Δ (change) 85% 

(Love) 90% 


March 1983, twenty years of age, Mayrhofen. Where the boy became a man. A jaw-dropping night of ecstasy in the pleasure dome of our alpine chalet. A climax yes but pretty anticlimactic if the truth be known. On reflection, I think we were both relieved that we had actually done it! I have, however, improved my technique over the years. I know I should have taken more notice of the Alps but losing one’s virginity does tend to shake the hormones about. And yes Julie I still haven’t told a soul. 

Δ (change) 95% 

(Love) 50% 


In 2018 my daughter Lucy set up home in Bondi Beach. The following year I went down under for the first time. Connecting Adelaide to Brisbane via Robe, Port Fairy, Apollo Bay, Melbourne, Sydney, the Northern Territory, Port Douglas, Daintree, and Cairns. This epic adventure stirred many people to comment on the loveliness of traveling to the other side of the planet to see her. To be honest my A-to-Z itinerary was chosen to ensure that I would see the Australian Speedway Grand Prix on a date yet to be confirmed at venues at either end of my trip. The speedway promoters pulled out at the last knockings and although this was a tad disappointing the rest of jaunt pretty much made up for the lack of 500cc motorcycles rippling around a dirt track at around eighty miles per hour with no brakes or gears. 

I had always assumed that Australia would be baking hot all the time. I’m glad I took my coat as I froze my bollocks off in Adelaide and along the Great Ocean Road. Should I have been that surprised? The next landmass south of me was Antarctica. I had to pinch myself every time I thought of that geographical notion. Seeing Kangaroos in the wild for the first time in Myponga was one of those slivers in time that I cherish the most. When old me reconnected with the much younger version which is still part of my personality. My individuality that makes me prone to crying, being stubborn, rebellious, curious, and fascinated. The hallmarks of any healthy four-year-old. I am sure that all adults have this capacity although I am not embarrassed to let it out! I had grown up with ‘Skippy the Bush Kangaroo’ on the television and here I was a stone’s throw away from the extended family but this time I was in their home. Later, I saw Koalas in a tree that arched over the carriageway. No disrespect to this inert cuddly beast but I bet it couldn’t save a kid who had fallen down a ravine.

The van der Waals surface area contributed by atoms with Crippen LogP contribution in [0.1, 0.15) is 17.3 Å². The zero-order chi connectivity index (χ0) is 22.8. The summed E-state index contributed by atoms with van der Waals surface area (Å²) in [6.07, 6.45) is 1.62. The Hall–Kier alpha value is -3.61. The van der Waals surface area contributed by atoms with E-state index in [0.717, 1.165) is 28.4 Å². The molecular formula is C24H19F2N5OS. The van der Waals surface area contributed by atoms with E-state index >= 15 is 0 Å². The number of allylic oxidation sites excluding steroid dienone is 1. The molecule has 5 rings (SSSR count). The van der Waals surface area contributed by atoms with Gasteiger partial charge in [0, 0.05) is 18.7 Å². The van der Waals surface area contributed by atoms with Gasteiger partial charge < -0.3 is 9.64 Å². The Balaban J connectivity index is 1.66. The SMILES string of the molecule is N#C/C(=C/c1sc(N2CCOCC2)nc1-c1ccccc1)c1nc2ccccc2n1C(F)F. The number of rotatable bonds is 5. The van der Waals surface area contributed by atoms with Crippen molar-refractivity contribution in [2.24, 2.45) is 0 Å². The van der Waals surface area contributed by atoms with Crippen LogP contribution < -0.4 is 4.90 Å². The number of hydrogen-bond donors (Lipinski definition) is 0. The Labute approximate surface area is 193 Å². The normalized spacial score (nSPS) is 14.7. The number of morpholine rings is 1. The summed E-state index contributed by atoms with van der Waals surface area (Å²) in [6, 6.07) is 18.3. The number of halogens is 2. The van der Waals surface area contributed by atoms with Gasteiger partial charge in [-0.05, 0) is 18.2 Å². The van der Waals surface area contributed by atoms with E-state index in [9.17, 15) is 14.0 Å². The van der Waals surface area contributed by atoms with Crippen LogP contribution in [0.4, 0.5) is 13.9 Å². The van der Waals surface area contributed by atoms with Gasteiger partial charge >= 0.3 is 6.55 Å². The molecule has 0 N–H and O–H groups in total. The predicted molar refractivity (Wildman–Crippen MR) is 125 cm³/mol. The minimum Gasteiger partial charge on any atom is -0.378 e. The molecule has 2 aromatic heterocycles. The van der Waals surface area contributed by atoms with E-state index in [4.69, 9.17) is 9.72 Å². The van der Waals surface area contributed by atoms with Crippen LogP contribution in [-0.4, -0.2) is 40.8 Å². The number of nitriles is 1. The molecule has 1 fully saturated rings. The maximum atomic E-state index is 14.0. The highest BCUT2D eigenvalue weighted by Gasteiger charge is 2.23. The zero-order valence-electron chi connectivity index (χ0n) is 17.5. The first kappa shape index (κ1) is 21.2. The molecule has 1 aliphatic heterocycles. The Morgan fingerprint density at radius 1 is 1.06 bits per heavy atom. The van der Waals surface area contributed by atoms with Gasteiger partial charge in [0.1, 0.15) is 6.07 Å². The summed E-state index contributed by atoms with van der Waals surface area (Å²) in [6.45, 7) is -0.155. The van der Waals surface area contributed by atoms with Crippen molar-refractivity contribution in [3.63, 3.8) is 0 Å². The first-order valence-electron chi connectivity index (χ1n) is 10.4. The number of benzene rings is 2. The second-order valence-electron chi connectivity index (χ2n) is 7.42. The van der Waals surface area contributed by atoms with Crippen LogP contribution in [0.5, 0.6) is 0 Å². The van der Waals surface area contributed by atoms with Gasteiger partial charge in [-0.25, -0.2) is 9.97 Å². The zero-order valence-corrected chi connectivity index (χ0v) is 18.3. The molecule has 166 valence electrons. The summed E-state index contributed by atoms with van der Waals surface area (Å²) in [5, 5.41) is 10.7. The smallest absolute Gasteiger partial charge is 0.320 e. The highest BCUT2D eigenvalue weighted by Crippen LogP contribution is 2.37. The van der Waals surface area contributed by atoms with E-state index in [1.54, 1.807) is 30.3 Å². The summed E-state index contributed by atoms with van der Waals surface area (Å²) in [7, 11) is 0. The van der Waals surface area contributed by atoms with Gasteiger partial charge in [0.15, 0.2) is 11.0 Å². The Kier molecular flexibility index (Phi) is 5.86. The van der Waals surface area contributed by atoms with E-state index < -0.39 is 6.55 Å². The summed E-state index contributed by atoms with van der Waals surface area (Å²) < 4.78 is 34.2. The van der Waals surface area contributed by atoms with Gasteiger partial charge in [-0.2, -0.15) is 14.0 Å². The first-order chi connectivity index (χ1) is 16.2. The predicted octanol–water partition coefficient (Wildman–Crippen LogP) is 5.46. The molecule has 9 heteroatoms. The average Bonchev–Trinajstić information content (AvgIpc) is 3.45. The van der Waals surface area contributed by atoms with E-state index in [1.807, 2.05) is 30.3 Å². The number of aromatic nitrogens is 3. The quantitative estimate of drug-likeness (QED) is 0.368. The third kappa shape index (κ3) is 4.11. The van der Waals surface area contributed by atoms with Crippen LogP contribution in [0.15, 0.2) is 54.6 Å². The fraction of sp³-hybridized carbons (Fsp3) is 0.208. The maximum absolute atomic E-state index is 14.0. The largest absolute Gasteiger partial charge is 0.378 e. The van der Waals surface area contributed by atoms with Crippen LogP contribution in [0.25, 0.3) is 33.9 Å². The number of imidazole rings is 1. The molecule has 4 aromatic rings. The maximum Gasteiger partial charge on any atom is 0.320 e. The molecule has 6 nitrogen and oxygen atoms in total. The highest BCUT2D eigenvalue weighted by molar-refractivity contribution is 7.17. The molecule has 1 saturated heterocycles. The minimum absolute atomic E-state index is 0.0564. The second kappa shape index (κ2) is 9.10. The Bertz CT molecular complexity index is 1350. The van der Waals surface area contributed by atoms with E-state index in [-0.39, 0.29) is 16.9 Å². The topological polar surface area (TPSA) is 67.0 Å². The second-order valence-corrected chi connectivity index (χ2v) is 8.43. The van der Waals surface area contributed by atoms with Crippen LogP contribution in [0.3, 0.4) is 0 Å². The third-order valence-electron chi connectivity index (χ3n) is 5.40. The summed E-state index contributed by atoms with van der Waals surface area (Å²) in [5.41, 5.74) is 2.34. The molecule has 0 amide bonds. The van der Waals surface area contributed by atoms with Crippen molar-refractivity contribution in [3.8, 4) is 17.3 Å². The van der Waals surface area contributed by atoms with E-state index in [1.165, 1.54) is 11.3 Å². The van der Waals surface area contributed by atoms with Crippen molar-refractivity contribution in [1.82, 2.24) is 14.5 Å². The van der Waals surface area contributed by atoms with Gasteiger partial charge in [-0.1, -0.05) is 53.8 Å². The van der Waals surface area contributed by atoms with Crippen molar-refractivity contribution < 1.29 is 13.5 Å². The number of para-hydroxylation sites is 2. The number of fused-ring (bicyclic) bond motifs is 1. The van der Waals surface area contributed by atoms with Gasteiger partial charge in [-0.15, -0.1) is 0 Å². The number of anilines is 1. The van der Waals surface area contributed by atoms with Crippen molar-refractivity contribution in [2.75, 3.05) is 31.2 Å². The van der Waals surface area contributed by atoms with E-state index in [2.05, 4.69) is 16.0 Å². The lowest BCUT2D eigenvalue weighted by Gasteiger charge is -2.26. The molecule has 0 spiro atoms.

Port Campbell National Park, the location of the Twelve Apostles. A collection of isolated limestone monoliths which appear to have been dropped from above into the ocean by the hand of some divine entity. The fact that there are only seven standing of the original eight wasn’t why I dropped my jaw on this occasion. Nor the fact that I had to jostle with the crowd to get the money shot (me in my Notts County shirt) whilst nearly being blown into the water by the gale-force winds, after passing a warning sign that precluded cats from being taken to the unstable cliff site. It brought home to me my legacy. When the next stack falls, which due to water erosion is assured, will my legacy be anywhere to be found? I really hope to be a grandad one day!